Jacques: Watch out for John James in 2020

Ingrid Jacques
The Detroit News
Republican Senate candidate John James blows a kiss to his supporters at his primary election night party at James Group International in Detroit on Aug. 7.

John James is heading into the 2020 U.S. Senate race ready for battle, to use the candidate’s military-flavored lingo. 

The Detroit businessman and combat veteran is making another bid for the office, after losing last November to Sen. Debbie Stabenow in a tighter than expected race. 

When James, 38, looks at the direction the country’s headed, he says he feels compelled to cut through the political division. 

“I’m willing to step up and try,” says James. “Passion is something you can’t fake.” 

And he’s brimming with it.

When I spoke with James in September 2017 as he launched his initial campaign, he said he "liked his chances a lot.” 

Two years later, after earning statewide and national attention, leading Republicans also like his chances. 

Michigan GOP chairwoman Laura Cox and Republican National Committee chairwoman Ronna McDaniel speak highly of James, knowing he brings a much-needed shot of youth and diversity to the party. They are ready to put resources behind him, since James doesn’t yet face a costly primary, as he did in 2018. 

The Michigan Senate seat is one of the top five most competitive races, according to the National Republican Senatorial Committee, as the GOP seeks to hold on to its 53-47 majority. 

Nathan Brand, spokesman for the NRSC, says the other hot spots are Alabama, Arizona, North Carolina and Colorado. Michigan and Alabama offer the potential to flip Democratic seats in states President Donald Trump won in 2016. 

Brand highlights Sen. Gary Peters’ struggles with name identification among voters. Peters, who seeks a second term, “hasn’t accomplished anything for Michigan,” Brand says. 

Peters is listed by Morning Consult as a “vulnerable senator,” and he has the widest margin among the at-risk senators — at 40% — of voters who don’t have any opinion about him at all. 

Brand also points to what James brings to the table.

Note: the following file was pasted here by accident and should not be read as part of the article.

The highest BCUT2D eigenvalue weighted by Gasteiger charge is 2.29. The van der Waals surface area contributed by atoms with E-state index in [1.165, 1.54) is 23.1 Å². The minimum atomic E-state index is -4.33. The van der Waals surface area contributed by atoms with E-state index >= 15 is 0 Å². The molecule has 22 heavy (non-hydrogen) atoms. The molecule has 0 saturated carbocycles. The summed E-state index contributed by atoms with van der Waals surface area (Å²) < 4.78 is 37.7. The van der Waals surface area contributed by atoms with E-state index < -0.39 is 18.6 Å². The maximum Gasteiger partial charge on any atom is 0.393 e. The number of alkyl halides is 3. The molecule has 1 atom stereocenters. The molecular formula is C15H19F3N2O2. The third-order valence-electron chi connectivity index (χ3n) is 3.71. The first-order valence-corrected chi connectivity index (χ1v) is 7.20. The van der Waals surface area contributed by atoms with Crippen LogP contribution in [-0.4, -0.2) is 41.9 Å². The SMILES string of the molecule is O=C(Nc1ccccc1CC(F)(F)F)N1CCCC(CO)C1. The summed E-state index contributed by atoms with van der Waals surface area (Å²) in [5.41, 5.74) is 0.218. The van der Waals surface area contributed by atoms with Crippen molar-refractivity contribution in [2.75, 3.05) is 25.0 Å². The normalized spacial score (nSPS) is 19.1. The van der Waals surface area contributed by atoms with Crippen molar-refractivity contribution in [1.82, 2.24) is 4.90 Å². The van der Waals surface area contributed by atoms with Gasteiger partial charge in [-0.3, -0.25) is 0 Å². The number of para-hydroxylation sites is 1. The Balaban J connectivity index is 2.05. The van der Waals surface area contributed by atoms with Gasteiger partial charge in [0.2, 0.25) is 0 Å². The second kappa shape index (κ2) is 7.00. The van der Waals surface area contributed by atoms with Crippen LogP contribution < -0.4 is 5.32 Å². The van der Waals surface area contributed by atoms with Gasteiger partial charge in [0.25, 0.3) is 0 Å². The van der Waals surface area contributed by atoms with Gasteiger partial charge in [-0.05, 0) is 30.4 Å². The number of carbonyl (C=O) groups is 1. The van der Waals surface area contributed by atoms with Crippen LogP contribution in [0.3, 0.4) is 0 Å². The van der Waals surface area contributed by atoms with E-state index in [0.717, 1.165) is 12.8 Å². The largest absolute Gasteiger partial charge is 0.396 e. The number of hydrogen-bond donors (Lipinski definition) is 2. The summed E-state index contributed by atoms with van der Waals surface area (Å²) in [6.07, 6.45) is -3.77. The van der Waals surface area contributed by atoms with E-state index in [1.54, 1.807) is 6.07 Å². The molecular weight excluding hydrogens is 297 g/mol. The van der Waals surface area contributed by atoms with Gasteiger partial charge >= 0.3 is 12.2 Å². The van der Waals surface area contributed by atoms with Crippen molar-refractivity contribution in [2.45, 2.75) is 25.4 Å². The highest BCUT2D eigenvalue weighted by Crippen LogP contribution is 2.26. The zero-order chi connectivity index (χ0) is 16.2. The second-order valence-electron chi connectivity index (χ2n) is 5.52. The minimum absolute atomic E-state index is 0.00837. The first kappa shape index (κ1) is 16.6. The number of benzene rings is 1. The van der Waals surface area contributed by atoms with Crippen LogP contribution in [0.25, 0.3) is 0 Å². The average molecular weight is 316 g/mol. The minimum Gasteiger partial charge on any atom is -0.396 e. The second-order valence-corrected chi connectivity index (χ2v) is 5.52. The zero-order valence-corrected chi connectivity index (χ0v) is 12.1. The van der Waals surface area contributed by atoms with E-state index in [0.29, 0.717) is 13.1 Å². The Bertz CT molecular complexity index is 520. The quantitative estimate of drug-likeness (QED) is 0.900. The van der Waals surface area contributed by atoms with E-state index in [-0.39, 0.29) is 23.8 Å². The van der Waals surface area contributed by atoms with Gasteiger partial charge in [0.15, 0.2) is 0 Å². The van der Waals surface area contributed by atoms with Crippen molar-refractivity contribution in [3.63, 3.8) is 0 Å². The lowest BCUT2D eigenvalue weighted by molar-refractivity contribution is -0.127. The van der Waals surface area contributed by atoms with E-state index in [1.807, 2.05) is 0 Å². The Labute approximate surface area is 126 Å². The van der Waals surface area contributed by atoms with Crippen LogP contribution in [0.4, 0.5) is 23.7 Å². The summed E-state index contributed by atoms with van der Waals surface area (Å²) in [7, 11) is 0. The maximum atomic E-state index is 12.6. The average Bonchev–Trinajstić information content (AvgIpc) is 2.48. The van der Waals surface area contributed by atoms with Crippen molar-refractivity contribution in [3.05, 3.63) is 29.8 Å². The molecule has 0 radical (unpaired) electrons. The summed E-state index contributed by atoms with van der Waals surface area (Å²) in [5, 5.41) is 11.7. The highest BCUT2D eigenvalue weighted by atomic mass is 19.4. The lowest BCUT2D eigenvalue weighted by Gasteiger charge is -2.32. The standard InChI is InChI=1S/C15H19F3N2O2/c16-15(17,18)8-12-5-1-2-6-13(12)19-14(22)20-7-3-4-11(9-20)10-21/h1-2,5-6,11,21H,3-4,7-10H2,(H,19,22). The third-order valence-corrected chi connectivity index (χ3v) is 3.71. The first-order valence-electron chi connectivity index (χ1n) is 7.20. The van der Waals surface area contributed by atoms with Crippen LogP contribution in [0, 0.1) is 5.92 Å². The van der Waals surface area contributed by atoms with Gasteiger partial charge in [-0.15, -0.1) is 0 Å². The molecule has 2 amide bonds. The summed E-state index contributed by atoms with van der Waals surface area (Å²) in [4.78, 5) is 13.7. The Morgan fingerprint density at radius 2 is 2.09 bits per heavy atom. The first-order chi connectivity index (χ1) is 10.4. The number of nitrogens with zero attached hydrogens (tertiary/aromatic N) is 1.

“John James is very compelling, and he has an incredible story to tell,” he says. “People are super hyped about him — he’s a hit.” 

James says he’ll take what he learned in the first campaign and build off what worked. Although he says it would be easier for him to sit this election out, he’s not interested in giving up. James and his wife, Elizabeth, have three young children, plus he’s still running his family’s transportation and warehousing business. 

“The Republicans can be better, and the Democratic Party can be better,” James says. “I endeavor to be the change I want to see, and that’s very exciting.”

James is already pulling in sizable donations. In the first three weeks after his June announcement, James raised $1.5 million. Among his nearly 12,000 donors, 71% of contributions were $50 or less, pointing to the strength of his grassroots appeal. 

James is also a draw at the polls, garnering an impressive number of votes in 2018 for a first-time candidate: 1,938,818 — about 230,000 more than Peters received in 2014. 

The election forecasting site FiveThirtyEight calls James “a strong recruit,” pointing to how his loss to Stabenow by 6.5 percentage points beat the predictions he’d lose by at least 13 points. 

His supporters believe James has a much stronger shot at beating Peters, and James maintains he’s up for the challenge. 

“Michigan is worth it,” he says. “This country is worth it.”